Page last updated at 07:32 GMT, Friday, 29 January 2010

Apprenticeships for ancient cockling skills on Deeside

Rake up and smell the cockles - licences have been restricted to 50 on the Dee estuary, although more than 200 people wanted them

By Neil Prior
BBC Wales news

With around 12,000, or 10% of all Wales' youngsters officially designated as 'Not in Employment Education or Training', Environment Agency Wales has urged people in Deeside between 16 and 24 years old to ditch Neets and take up nets.

They're creating three sponsored cockle-picking apprentice licences, to complement the strictly limited 50 professional permits available in the estuary.

Alan Winstone, Environment Agency Wales, is hoping for new blood for the ages-old job.

"Cockle picking isn't seen as a particularly glamorous career move, and it's probably not something which many young people in Deeside have ever considered," he said.

"As a result the current pool of pickers is ageing, and if we do nothing, then in a decade or so the ancient skills will be lost to us.

"Also, with such an uncertain situation with the economy it's important to diversify, and the message that we're trying to send out with the apprenticeships is that it can not only be a lucrative profession, it's also rewarding and essential work to protect and maintain the ecology of the estuary."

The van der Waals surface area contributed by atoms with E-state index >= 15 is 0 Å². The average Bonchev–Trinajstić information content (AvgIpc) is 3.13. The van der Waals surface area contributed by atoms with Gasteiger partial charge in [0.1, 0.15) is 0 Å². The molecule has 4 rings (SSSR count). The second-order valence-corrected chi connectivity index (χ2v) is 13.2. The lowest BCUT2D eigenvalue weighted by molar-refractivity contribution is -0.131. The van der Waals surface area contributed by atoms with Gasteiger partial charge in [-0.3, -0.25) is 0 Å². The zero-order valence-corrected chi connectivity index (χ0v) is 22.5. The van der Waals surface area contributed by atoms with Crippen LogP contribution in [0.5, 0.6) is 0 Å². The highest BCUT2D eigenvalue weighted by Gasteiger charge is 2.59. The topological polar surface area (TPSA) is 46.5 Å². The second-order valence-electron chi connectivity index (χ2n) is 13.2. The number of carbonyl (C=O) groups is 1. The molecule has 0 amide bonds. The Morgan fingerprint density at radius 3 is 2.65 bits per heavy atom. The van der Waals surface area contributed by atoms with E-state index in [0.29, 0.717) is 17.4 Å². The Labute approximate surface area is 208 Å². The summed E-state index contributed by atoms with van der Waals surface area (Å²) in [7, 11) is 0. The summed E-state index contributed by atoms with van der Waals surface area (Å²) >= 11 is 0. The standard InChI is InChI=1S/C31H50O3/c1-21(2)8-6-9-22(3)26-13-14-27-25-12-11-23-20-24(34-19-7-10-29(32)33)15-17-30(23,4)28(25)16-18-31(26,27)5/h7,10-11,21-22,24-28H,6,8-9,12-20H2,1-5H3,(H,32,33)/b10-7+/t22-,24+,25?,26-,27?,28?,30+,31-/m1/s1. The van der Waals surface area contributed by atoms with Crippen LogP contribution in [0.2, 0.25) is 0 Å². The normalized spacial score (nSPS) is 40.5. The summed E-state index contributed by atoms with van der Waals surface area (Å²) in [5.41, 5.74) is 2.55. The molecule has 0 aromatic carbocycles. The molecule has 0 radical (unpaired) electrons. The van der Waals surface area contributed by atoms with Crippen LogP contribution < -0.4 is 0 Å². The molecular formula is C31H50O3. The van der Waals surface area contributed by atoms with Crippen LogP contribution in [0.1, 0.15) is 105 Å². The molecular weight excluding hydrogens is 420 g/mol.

Alan Winstone
With the measures we've introduced, we've been able to ensure that enough cockles are left in the beds each year to protect the habitat
Alan Winstone, Environment Agency Wales

The art of cockle picking has changed very little in about 1,000 years. Pickers travel on small boats (coracles in previous centuries, but most commonly rigid inflatables nowadays) to reach submerged sand banks.

As the tide goes out, they use hand rakes to unearth the cockle beds located just beneath the surface. The cockles are sorted by passing through a type of large sieve which allows juvenile fish to fall back to the beds and carry on growing.

The boats are carried into shore on the in-coming tide, where they can off-load their catch - up to half a ton for experienced and skilful cocklers.

The three successful apprentices will be supported by Environment Agency Wales, and trained in first aid as well as basic sea navigation, tides and the geography and ecology of the area, said Mr Winstone.

'Huge profit'

He added: "The apprentices will have to be sponsored by an existing professional licence-holder, and whilst there's no direct incentive from the environment agency to take on an apprentice, working in a team will double their quota and halve the amount of time it takes them to harvest it."

In 2008, strict regulations were introduced to end the boom-and-bust cycle on the Welsh cockle beds, and discourage large operations from dominating the trade.

"With the measures we've introduced - limits on the numbers of permits, the maximum catch and the size and type of boats and rakes which can be used - we've been able to ensure that enough cockles are left in the beds each year to protect the habitat.

"It also levels the playing field, so the beds provide a decent income for 50 people, rather than a huge profit for two or three gang-masters, as has happened in some parts of the UK."

Environment Agency Wales said the required investment in equipment for any interested youngsters would be around £2,500 to £3,500, and that a skilful cockler can earn between £250 and £500 a day for six months of the year.

If the scheme in Deeside is successful this season, which runs between July and December, then it could be spread to include the south Wales cockle beds of the Burry Inlet for the 2011 season.

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